- Digital rectal exam (DRE): The doctor enters a gloved finger into the rectum to sense for polyps or other difficulties.
- Fecal occult blood test (FOBT): This test takes- finds blood in the stool.
- Fecal immunochemical test (FIT): This test takes- finds blood proteins in the stool.
- Endoscopic tests, which may include:
- Colonoscopy: A longer version of a sigmoidoscope, a colonoscope can view at the entire colon.
- Biopsy: Tissue biopsy is used during colonoscopy from any suspicious region. A tiny piece of tissue is removed with a special tool passed through the scope. The sample is sent to the pathology lab for examination by a pathologist who looks for cancer cells in the specimen.
Genetic tests may also be done on the biopsy specimens to recognize specific gene mutations in the cancer cells. These examinations are available at very few centers in the country
- Endoscopic ultrasound (EUS): An endoscope is entered into the rectum. A probe at the end bounces high-energy sound waves off abdominal organs to make a picture. Also called endosonography.
Imaging tests, which may include:
- CT or CAT (computed axial tomography) scan
- MRI (magnetic resonance imaging) scan
- PET/CT (positron emission tomography) scan
- Virtual colonoscopy or CT (computed tomography) colonoscopy
- Double-contrast barium enema (DCBE): Barium is a chemical that provides the bowel wall to show up on an X-ray. A barium solution is given by enema, and then a set of X-rays is taken.
- Blood test for carcinoembryonic antigen (CEA): CEA is a protein, or tumor marker, made by some harmful tumors. This examination also can be used to see out if the tumor is developing or has come back after treatment.
Stage 0 or Carcinoma in situ:
Irregular cells are located in the inner lining of the colon or rectal wall.
In this stage, cancer has formed in the mucosa (innermost layer) and has grown to the submucosa (layer of tissue under the mucosa) and tissue layer of colon or rectum. It has not grown into nearby tissue or lymph nodes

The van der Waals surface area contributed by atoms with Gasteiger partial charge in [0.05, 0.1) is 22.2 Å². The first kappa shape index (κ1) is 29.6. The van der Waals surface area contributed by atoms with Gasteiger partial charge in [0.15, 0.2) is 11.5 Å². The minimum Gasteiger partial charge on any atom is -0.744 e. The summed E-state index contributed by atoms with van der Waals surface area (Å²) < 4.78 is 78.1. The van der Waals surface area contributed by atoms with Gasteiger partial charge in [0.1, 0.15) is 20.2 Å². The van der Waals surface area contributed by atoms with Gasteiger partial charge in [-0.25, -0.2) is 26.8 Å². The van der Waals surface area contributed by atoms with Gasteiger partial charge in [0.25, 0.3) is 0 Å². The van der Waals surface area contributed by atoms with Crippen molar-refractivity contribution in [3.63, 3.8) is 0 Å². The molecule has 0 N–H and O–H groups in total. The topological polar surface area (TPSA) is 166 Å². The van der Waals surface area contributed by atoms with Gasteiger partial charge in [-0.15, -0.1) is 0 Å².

Cancer has spread through the wall of the colon or rectum to the lining of the stomach, called the visceral peritoneum and has expanded into nearby structures. It has not developed to the nearby lymph nodes or outside.
Cancer has spread through the inner lining or into the tissue layers of the gut and spread to lymph nodes, but not to other different parts of the body
Cancer has spread to a different part of the body, such as the liver or lungs.
Your colon cancer treatment at Prolife may include one or more of the following therapies:
Surgery is the most usual treatment for colon cancer, especially if it has not developed. As for many cancers, surgery for colon cancer is most successful when done by a surgeon with a great deal of knowledge in the procedure.
- Laparoscopic surgery: Laparoscopic surgery The word “laparoscopy” means to look inside the abdominal hole with a special camera or scope. To do a laparoscopy, between 3 and 6 small (5-10 mm) cuts are made in the stomach. The laparoscope and special laparoscopic tools are entered through these small holes. The surgeon is then guided by the laparoscope, which gives a picture of the intestinal organs on a video monitor.
- Polypectomy: A colonoscopy, which is a large tube with a camera on the end, is entered into the rectum and guided to the polyp. A tiny, scissor-like device or wire loop removes the polyp.